Academic journal article Phi Delta Kappan

Does Anybody Care?

Academic journal article Phi Delta Kappan

Does Anybody Care?

Article excerpt

As a professor in a college of education, Ms. Amspaugh was accustomed to hearing complaints about the indignities that teachers suffer. But only after she spent a year teaching in a first-grade classroom did she truly understand the desperation that is driving good teachers into other professions.

AFTER 13 years of teaching in a college of education, I took a sabbatical. I chose to spend an academic year as a classroom teacher of first-graders. I was not a teacher's aide, nor an observer, nor someone who volunteered to help on occasion. I was a teacher, with all the rights and responsibilities assumed by thousands of other first-grade teachers all over the country.

Even though I did what other teachers do, there were some differences between me and the other teachers. One of the differences was my perspective. I was in the classroom for just one year. I did not have the option to come back and teach again the following year. In other words, tenure was not a concern, but neither did I have the opportunity to correct the mistakes I unwittingly made. Second, as a college professor I have had different kinds of experiences from most K-12 classroom teachers. I have had some control over professional issues that concern me. For example, I have been able to choose what textbooks would be used in my classes, I have had some input into and effect on policy making, and I have had some choice about what courses I will teach.

There were, of course, other differences between me and my colleagues, but that is not the point of this article. The point is that I have gained insight about why many good teachers decide to leave teaching for other fields of endeavor. For the first time, I understand why many former students of education -- who were committed, competent, intelligent teachers -- have become store managers or computer programmers or education consultants in industry. Surprisingly, salary does not seem to be a major issue. What I will describe are much more serious issues. They have to do with feelings of self-worth and general job satisfaction.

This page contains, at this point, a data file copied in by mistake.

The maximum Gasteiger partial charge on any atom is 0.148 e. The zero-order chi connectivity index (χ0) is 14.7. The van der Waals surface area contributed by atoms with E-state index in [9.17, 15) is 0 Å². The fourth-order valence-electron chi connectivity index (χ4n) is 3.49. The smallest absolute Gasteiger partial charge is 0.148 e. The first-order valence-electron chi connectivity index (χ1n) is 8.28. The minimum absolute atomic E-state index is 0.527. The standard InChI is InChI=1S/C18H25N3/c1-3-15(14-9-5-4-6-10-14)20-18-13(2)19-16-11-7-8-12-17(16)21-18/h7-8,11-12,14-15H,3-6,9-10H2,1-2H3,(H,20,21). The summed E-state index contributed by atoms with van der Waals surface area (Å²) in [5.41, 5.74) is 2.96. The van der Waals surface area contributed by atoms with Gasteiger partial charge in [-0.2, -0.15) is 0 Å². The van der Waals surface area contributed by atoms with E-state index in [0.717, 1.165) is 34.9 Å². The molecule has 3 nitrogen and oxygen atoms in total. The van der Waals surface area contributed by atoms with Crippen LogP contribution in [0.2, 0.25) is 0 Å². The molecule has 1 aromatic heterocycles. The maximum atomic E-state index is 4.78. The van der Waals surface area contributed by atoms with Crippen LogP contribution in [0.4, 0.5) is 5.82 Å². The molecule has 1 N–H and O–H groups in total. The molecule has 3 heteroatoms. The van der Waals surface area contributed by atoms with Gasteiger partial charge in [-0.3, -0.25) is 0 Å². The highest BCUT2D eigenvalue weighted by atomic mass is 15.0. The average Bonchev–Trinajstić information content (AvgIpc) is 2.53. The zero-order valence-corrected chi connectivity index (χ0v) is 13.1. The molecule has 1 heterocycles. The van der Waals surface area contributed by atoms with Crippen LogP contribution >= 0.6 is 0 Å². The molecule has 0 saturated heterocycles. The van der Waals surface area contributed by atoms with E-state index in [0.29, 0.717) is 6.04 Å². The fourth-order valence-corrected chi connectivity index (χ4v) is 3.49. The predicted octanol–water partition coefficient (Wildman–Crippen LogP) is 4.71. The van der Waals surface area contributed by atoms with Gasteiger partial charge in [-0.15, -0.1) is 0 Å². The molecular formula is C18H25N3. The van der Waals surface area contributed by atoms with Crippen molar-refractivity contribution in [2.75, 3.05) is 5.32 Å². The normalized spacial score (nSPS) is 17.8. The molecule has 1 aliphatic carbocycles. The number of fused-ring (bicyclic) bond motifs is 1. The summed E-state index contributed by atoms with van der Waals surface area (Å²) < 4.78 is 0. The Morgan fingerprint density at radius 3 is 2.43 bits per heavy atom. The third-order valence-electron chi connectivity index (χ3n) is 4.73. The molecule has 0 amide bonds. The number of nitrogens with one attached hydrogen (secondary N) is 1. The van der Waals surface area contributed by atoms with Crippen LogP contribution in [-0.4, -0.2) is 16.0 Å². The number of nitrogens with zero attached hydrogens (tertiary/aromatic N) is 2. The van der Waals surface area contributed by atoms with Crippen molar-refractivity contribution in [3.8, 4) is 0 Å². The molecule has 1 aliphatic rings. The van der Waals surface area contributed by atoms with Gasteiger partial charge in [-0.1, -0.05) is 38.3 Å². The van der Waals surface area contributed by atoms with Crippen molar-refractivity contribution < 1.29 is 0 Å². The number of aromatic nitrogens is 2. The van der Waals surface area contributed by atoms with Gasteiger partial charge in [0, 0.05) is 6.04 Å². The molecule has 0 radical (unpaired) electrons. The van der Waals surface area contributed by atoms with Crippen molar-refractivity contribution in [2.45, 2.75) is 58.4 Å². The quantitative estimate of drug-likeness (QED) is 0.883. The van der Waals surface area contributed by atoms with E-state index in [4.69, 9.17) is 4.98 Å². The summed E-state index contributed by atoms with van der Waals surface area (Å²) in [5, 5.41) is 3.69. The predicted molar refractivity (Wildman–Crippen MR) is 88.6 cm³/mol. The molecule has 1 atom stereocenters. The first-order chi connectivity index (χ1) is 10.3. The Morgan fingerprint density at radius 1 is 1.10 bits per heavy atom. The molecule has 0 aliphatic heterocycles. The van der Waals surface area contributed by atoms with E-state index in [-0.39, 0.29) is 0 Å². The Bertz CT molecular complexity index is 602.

I am not implying that the events I experienced occurred because I was in a "bad" district or that those who had the authority to make decisions were trying to undermine teachers' efforts. That simply is not true. What I describe as happening in "my" district is not unique, and similar events occur in hundreds of other schools all over the country.


At the beginning of the school year, I planned my schedule in a way that seemed best to fit with my own needs and those of the children in my classroom. I began my day with sustained silent reading so that the children would come in, settle down, get into the mood for school, and be ready for the next item on the agenda, which was math. My rationale for scheduling math next was that the subject often gets neglected in elementary classrooms because of a very strong emphasis on reading. I wanted to be sure that the children would be fresh and ready to understand math -- since reading would be taught in some form or another for almost all the rest of the day. Also, if the children had instruction in math first, they would be able to do some math seatwork without further instruction while I was working with the reading groups. It made sense to me.

After my first observation by the principal, I was informed that reading was to be the first subject taught during the day. I did not change my schedule. After my second observation, this time by the assistant principal, I was again informed that reading was to be taught first thing in the morning. Again I did not change my schedule. The following Monday a notice appeared in the teachers' weekly bulletin: "District policy states that reading is to be taught first thing in the morning, after seatwork assignments." At that point, I changed and taught reading first, because I was, in a real sense, a guest teacher in the district. …

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